"The big thing you have to look out for is inflation," he said. "What will ultimately land this bull market is inflation, and the Fed will be forced to act."
Following the election, the U.S. dollar index jumped to its highest in more than a decade, raising concerns for U.S. firms that sell products overseas.
Companies often blamed the strong greenback for poor earnings of the last few quarters. A stronger dollar also makes it more expensive for many emerging market countries to pay back dollar-denominated debt.
"The prices of oil, metals have been rising. It may well be at the start of the new year these base metal prices begin to sink as worries mount" for emerging markets with large amounts of dollar-denominated debt, Lonski said.
Stocks could also come under pressure from another pullback in oil prices.
"I think we see much more of a correlation when things are coming down," said Art Hogan, chief market strategist at Wunderlich Securities. When oil is below $45 a barrel and "just falling on its own ... I think the market's saying, here's another red flag."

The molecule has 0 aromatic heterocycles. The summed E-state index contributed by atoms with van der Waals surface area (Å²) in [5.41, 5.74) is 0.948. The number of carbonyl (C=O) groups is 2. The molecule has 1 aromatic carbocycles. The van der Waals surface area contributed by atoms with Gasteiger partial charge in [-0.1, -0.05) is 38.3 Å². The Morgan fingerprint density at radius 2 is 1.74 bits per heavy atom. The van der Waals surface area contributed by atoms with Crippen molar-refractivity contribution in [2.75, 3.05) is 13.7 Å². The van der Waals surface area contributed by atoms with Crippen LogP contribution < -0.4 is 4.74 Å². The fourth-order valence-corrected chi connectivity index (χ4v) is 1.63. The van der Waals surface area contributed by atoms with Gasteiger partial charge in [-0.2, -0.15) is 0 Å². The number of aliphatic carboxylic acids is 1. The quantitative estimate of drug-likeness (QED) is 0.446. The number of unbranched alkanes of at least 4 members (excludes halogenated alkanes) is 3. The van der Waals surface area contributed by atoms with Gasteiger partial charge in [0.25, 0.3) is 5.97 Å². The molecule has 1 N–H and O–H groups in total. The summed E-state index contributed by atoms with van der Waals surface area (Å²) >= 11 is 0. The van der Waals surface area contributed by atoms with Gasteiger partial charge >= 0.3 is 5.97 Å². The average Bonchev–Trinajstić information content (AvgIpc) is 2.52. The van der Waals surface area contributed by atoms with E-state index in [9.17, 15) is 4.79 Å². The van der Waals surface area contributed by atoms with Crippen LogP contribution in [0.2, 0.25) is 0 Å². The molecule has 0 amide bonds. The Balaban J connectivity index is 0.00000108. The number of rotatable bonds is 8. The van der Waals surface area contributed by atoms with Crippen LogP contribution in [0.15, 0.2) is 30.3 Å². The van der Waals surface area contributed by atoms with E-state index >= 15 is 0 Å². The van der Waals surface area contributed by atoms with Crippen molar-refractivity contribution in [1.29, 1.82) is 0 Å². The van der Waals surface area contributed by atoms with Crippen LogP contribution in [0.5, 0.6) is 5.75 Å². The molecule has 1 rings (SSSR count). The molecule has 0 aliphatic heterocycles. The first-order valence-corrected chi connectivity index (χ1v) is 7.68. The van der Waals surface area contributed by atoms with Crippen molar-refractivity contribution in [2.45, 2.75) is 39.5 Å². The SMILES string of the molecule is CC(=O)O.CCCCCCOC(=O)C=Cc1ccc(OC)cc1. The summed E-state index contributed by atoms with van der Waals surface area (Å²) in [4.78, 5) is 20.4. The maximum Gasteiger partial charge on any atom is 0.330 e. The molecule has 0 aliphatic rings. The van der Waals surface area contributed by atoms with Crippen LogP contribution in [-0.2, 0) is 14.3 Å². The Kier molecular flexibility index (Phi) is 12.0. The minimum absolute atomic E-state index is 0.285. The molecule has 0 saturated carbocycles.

U.S. crude oil futures leaped to their highest since July 2015 on Monday after OPEC and some of its non-OPEC rivals reached their first deal since 2001 to reduce output in an effort to curb oversupply.
But "there are too many moving parts for OPEC's new policy to be sustainable in the long term. The strategy is bound to overshoot, in our view, leading to lower prices in the second half of next year," Michael Cohen, head of energy commodities research at Barclays, said in a Monday note.
In addition to uncertainty around U.S. growth and government policy, global concerns could hit stocks in the next year.
Tensions with China could flare into a trade war, while populism could accelerate with elections in France and Germany in the next few months.
"We're certainly perfectly willing to price in all the good things about the new administration ... but I don't think there's many times where we've talked about the other side of the story — the tariffs, the trade wars," Hogan said. "That may be the first quarter of next year's business, to realize the negative side of the story."